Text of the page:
Free for educational use
Robert Menzies’ Camera
Year of production - 2007
Duration - 5min 19sec
Tags - Australian History, British Empire, family life, icons, identity, national identity, politics, Prime Ministers, representations of war, war, World War 2, see all tags
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About the Video Cliptop
Robert Menzies’ Camera is an episode from the series The Prime Ministers’ National Treasures, produced in 2007.
The Prime Ministers’ National Treasures
Award winning cartoonist and yarn spinner, Warren Brown, reveals the emotional lives of Australian Prime Ministers through 10 objects they used every day or even adored – from Robert Menzies’ home movie camera, to Joseph Lyons’ love letters, Harold Holt’s briefcase and Ben Chifley’s pipe. These treasures reveal the nation’s leaders, as you have never seen them before.
The Prime Ministers’ National Treasures is a Film Australia National Interest Program produced in association with Old Parliament House and the Australian Broadcasting Corporation.
Principal focus: Through the study of Robert Gordon Menzies, students gain an
understanding of the role of this personality in a period of national or international history.
Students learn about:
- Historical context
– Australia’s relations with Great Britain in the twentieth century
– fear of communism and the Cold War
– family background and education
– influence of university education and the law
- Rise to prominence
– Member of Victorian and Federal Parliaments
– role as Federal Attorney-General
– Prime Minister 1939–1941: failed wartime leader
– Opposition leader and the birth of the Liberal Party
- Significance and evaluation
– election victory in 1949
– 1950s: decade of stability and prosperity?
– continuing electoral success
– the Queen’s man
– evaluation: for example great leader, political opportunist?
When Britain declared war on Germany in 1939 Prime Minister Robert Menzies declared Australia was also at war.
In 1941 he flew to Britain (the first Australian Prime Minister to fly overseas rather than go by ship). On route he visited Australian troops in Singapore, and realised how vulnerable Singapore was to attack. In Britain he asked Prime Minister Churchill to increase Singapore’s defences, but without success. Menzies also reluctantly committed Australian troops to what became a disastrous campaign in Greece.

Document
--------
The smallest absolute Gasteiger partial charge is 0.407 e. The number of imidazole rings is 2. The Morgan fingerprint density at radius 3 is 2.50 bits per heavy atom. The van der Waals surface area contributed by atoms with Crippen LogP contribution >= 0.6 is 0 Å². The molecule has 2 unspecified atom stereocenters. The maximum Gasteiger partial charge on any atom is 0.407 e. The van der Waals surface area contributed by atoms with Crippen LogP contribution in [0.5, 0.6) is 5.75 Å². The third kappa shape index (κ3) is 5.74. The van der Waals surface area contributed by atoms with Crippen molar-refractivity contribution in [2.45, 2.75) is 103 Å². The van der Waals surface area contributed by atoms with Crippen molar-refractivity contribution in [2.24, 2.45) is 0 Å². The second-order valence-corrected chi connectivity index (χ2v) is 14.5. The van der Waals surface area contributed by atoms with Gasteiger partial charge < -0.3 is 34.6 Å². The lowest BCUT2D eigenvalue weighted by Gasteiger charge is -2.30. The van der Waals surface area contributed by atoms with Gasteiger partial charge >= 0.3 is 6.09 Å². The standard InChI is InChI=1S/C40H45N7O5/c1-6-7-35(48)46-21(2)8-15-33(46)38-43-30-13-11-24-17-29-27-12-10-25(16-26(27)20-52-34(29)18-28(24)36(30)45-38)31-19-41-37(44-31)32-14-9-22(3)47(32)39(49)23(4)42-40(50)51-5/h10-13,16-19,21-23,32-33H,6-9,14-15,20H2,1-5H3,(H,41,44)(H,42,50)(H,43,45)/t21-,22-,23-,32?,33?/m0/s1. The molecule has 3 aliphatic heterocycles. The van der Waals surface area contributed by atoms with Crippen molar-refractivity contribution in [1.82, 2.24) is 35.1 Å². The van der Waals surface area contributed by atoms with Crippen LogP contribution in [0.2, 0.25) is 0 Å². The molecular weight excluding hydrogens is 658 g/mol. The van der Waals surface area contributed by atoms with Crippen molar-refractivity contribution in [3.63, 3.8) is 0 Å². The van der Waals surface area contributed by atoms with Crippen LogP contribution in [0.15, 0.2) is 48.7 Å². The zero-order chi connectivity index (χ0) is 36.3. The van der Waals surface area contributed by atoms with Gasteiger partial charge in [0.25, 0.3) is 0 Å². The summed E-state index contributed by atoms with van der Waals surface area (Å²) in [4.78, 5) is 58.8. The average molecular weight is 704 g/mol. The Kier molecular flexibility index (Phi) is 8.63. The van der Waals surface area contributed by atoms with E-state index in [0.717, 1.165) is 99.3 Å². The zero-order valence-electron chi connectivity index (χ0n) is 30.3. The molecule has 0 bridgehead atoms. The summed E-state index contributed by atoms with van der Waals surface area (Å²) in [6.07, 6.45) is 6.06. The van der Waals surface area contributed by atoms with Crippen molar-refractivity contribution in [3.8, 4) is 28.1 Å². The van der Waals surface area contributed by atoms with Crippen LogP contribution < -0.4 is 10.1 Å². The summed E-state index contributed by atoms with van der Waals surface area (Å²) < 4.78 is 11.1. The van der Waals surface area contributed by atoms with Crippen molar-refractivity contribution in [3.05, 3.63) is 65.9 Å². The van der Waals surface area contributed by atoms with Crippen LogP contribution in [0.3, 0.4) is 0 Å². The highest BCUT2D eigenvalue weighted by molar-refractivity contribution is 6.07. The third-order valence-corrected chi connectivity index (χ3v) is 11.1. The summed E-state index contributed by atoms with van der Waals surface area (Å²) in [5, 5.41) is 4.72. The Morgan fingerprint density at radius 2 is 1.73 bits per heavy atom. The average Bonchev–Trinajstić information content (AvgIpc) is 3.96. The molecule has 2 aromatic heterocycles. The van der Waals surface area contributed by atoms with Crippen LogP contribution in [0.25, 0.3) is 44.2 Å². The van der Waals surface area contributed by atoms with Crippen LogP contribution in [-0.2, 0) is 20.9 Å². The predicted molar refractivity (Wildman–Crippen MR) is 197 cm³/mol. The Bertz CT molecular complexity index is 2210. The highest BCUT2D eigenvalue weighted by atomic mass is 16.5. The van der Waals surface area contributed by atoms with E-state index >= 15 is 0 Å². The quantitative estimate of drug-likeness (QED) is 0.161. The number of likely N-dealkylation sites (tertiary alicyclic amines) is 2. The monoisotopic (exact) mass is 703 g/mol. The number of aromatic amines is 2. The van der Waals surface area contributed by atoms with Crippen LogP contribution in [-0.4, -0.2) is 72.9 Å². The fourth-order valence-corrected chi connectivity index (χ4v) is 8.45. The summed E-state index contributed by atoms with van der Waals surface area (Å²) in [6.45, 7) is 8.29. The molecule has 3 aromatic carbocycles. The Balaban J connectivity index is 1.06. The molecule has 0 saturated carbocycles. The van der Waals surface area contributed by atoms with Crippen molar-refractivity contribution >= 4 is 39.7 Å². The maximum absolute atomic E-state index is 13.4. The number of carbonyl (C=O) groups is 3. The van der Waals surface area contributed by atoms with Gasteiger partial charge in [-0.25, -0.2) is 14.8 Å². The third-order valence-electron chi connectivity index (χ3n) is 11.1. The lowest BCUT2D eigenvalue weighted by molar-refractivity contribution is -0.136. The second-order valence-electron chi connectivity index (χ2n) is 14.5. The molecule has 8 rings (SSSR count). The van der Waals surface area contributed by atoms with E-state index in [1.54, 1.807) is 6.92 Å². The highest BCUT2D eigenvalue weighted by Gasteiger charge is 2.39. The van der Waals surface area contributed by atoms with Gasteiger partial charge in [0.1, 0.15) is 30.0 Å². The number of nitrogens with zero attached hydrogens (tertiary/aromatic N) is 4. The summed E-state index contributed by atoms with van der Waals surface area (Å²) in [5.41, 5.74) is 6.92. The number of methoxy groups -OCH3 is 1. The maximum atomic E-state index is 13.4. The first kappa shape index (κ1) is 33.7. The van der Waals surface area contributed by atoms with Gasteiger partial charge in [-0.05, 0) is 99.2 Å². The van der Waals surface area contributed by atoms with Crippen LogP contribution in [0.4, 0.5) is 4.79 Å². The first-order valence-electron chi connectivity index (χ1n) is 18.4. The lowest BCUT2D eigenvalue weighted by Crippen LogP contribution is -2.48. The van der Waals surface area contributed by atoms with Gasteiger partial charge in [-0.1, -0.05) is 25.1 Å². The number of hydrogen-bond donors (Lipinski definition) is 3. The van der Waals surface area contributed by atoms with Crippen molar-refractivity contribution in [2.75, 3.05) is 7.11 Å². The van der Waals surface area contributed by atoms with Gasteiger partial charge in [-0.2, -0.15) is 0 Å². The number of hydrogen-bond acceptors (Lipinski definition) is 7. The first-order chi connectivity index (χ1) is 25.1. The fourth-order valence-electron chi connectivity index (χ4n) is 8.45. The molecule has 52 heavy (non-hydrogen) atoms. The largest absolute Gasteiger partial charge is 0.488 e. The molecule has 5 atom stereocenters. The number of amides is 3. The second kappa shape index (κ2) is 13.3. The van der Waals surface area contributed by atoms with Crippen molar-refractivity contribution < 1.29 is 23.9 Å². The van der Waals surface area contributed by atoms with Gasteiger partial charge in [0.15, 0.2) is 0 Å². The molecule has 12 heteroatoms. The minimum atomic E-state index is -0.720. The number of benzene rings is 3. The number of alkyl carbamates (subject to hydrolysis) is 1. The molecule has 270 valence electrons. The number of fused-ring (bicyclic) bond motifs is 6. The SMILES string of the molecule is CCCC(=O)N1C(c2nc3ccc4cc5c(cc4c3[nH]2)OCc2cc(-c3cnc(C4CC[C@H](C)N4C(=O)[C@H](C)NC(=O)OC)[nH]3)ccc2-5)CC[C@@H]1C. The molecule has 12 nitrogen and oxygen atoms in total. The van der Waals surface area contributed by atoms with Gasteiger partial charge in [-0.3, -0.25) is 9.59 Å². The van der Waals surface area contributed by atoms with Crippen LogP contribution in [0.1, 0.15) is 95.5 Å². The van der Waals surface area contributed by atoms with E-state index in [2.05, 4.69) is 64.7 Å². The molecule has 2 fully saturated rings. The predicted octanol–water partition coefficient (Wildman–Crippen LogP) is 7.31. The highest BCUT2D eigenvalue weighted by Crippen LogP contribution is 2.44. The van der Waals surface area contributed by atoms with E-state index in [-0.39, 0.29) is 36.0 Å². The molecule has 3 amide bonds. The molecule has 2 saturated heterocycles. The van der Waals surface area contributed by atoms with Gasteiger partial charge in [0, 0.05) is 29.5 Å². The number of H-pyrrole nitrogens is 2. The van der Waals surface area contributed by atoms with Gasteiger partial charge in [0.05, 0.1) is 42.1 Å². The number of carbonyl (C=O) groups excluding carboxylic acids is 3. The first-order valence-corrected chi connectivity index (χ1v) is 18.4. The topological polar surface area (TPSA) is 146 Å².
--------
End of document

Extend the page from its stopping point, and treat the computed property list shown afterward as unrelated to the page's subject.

Menzies also saw the devastation of the German bombing campaign on London and other major cities. He took his wind-up film camera everywhere he went, and his very personal record of the visit includes strikingly informal footage of a young Princess Elizabeth.
On his return to Australia in 1941 he lost the confidence of members of Cabinet and his party who believed he was an electoral liability and he was forced to resign. As an Opposition backbencher during the war years, he helped create the Liberal Party and became Leader of the Opposition in 1946. At the 1949 federal election, he defeated Ben Chifley’s Labor Party and once again became Australia’s Prime Minister.
Robert Menzies (1894 -1978) was Prime Minister of Australia twice; from April 1939 to August 1941 and December 1949 to January 1966. Robert Menzies’ camera is held at the National Museum of Australia in Canberra.
During his visit to war-torn London in 1941 Menzies saw at first hand the reality of the war for the British people. Did this determine his attitudes and his policies towards the war? Did it influence them strongly? Or was it not a significant factor in what he believed and what he did?
To explore this you need to research to establish:
- Menzies’ attitudes towards the war and Australia’s role in it before his trip, and his political situation within his own party at the time
- His attitude to his visit to the Australian troops at Singapore and in the Middle East
- His response to experiencing the bombing of London
- His role in the British War Cabinet
- The policies about the use of Australian troops that he put to Churchill (such as the use of Australian troops in the Greece/Crete campaigns)
Having gathered this information, you can decide what Menzies’ main motivation was in pursuing the policies he advocated: was he motivated by the benefit his policies would have for Australia, or was he driven by other motivations such as his concern for the Empire, or for Britain, or perhaps there was some other reason (such as self-interest). Discuss the conclusions you have drawn from your research in class.